Source Code

When deciding what movie to take in this week, I was in the dark on Source Code until I read a brief synopsis of it online. It seemed interesting, certainly interesting enough to donate an hour and a half of my life to, so off I went to take it in. What became of that hour and a half i something that I’m still not completely in tune with — a veritable mish-mash of nonsense that hit some marks while badly, badly missing others.

The story revolves around Captain Colter Stevens (Jake Gyllenhall), a helicopter pilot who has been reassigned to a new military program after being shot down in Afghanistan. The program places him in a past alternate reality for eight minute intervals, with the hope that he can identify the perpetrator of a terrorist attack and the military can stop that same attacker from committing further promised harm in the real world.

In terms of a recent comparable, in many ways it reminded me of Inception. It’s not exactly the same, definitely not as deep in terms of themes or actual execution, but fairly similar in using the ideas of alternate timelines and realities to propel a story. If you’re not paying attention there is potential for a lot of head scratching, and even if you are you might not love where things go.

If you’re not paying attention there is potential for a lot of head scratching, and even if you are you might not love where things go.

The film is nothing if it isn’t unique though, as it borrows all sorts of radical science on its way to explaining exactly how it’s possible to send Stevens back in time. I’m no scientist, and I’ll venture most people watching won’t be either, so the convoluted rambling of the guy spearheading the project (Jeffrey Wright) was adequate explanation for me. It did seem a little silly, though that could have come from Wright’s almost cartoonish delivery. It also wouldn’t have hurt to draw the explanation out a little longer, maybe revealing it in pieces instead of in one bewildering soliloquy.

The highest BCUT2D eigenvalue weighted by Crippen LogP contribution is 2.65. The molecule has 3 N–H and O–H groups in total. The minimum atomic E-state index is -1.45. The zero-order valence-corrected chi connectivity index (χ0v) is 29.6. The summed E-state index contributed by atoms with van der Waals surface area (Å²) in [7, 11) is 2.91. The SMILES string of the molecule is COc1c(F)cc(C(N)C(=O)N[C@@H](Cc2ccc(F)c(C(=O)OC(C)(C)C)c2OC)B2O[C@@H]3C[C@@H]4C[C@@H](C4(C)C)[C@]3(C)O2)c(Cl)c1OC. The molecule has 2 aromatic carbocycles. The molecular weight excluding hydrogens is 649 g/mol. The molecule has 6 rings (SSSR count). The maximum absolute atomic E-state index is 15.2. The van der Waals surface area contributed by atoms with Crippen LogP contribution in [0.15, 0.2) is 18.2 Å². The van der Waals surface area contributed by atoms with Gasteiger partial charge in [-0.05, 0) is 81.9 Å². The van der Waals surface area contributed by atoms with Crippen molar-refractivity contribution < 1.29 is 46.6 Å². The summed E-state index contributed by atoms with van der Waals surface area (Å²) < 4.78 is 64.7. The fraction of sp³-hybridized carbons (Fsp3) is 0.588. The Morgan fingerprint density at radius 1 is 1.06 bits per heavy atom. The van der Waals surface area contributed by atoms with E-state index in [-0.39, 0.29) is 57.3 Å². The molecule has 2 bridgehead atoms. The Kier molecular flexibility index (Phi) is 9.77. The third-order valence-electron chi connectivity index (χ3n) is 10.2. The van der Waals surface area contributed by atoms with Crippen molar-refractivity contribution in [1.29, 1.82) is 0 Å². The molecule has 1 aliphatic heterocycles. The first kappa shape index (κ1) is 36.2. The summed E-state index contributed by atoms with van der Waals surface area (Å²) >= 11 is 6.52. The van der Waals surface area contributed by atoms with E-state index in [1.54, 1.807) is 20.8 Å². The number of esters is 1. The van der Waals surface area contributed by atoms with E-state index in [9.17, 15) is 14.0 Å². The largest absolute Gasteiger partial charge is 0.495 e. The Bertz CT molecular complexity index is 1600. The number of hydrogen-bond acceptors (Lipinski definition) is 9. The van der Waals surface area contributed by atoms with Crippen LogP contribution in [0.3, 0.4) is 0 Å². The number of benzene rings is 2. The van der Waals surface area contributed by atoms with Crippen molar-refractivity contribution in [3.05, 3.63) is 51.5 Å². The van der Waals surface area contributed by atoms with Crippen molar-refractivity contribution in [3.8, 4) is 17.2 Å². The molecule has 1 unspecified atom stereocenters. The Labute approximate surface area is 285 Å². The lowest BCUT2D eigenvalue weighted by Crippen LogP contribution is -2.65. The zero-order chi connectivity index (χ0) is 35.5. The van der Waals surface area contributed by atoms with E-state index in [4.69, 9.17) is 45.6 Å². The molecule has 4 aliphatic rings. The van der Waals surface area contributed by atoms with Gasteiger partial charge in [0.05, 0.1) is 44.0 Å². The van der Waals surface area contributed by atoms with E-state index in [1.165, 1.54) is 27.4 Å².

However the big issue for me came in the final third of the film. And it was a big issue.

In what had to be the result of test audiences panning the original ending, the logical end of the story drags on for about 20 nonsensical minutes, and eventually concludes with an ending that makes even less sense than the previous stretch of film. I can’t say more without spoiling things, but think I Am Legend in terms of replacement ending debacles. It was the first thing I thought when the movie came to a close.

Research later revealed that Gyllenhall himself preferred an alternate ending that was shot and ready to go, but the best he’ll get now is possibly an extra on DVD and Blu-ray in a few months time. I have a pretty good idea what that ending will entail, and it may rectify the ugliness of the theatrical release.

It’s not fair to say that Source Code is awful. In fact for the first hour, maybe a little bit longer, it’s pretty good. Goofy science aside, the idea is unique enough that it keeps you curious and there are enough forks in the road along the way that you’re never totally sure how things will end. However nothing in cinema is worse than a hastily rewritten ending that undoes what a film spent its whole runtime driving towards, and the ending of Source Code is, unforgivably, a big steaming pile of exactly that.

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